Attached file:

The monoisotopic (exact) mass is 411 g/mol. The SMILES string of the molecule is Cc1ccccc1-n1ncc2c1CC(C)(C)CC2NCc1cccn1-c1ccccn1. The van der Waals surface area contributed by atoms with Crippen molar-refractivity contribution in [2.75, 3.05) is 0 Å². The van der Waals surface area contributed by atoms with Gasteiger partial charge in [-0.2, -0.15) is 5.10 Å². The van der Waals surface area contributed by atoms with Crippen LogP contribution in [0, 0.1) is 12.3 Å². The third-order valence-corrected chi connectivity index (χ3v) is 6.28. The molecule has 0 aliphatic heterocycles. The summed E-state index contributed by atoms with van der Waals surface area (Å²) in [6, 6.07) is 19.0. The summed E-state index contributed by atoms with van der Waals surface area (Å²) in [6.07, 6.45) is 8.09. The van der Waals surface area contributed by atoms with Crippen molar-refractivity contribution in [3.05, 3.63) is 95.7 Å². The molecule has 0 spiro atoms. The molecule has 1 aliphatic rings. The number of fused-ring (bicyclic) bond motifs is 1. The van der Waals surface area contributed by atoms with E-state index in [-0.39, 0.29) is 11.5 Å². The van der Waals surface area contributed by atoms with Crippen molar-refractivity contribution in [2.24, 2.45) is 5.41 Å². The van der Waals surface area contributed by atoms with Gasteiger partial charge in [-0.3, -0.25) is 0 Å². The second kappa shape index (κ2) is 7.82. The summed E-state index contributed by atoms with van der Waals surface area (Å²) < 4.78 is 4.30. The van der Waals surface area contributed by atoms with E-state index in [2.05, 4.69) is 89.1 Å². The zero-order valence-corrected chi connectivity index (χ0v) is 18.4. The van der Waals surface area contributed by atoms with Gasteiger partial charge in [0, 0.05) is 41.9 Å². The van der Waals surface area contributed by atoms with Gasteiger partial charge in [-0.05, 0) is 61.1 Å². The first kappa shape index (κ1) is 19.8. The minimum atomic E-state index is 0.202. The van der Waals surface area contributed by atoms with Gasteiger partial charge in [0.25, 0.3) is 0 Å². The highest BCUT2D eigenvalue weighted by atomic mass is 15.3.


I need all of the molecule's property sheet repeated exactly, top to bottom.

The monoisotopic (exact) mass is 411 g/mol. The SMILES string of the molecule is Cc1ccccc1-n1ncc2c1CC(C)(C)CC2NCc1cccn1-c1ccccn1. The van der Waals surface area contributed by atoms with Crippen molar-refractivity contribution in [2.75, 3.05) is 0 Å². The van der Waals surface area contributed by atoms with Gasteiger partial charge in [-0.2, -0.15) is 5.10 Å². The van der Waals surface area contributed by atoms with Crippen LogP contribution in [0, 0.1) is 12.3 Å². The third-order valence-corrected chi connectivity index (χ3v) is 6.28. The molecule has 0 aliphatic heterocycles. The summed E-state index contributed by atoms with van der Waals surface area (Å²) in [6, 6.07) is 19.0. The summed E-state index contributed by atoms with van der Waals surface area (Å²) in [6.07, 6.45) is 8.09. The van der Waals surface area contributed by atoms with Crippen molar-refractivity contribution in [3.05, 3.63) is 95.7 Å². The molecule has 0 spiro atoms. The molecule has 1 aliphatic rings. The number of fused-ring (bicyclic) bond motifs is 1. The van der Waals surface area contributed by atoms with E-state index in [-0.39, 0.29) is 11.5 Å². The van der Waals surface area contributed by atoms with Crippen molar-refractivity contribution in [2.24, 2.45) is 5.41 Å². The van der Waals surface area contributed by atoms with Gasteiger partial charge in [-0.3, -0.25) is 0 Å². The second kappa shape index (κ2) is 7.82. The summed E-state index contributed by atoms with van der Waals surface area (Å²) < 4.78 is 4.30. The van der Waals surface area contributed by atoms with E-state index in [2.05, 4.69) is 89.1 Å². The zero-order valence-corrected chi connectivity index (χ0v) is 18.4. The van der Waals surface area contributed by atoms with Gasteiger partial charge in [0, 0.05) is 41.9 Å². The van der Waals surface area contributed by atoms with Gasteiger partial charge in [-0.05, 0) is 61.1 Å². The first kappa shape index (κ1) is 19.8. The minimum atomic E-state index is 0.202. The van der Waals surface area contributed by atoms with Gasteiger partial charge in [0.25, 0.3) is 0 Å². The highest BCUT2D eigenvalue weighted by atomic mass is 15.3.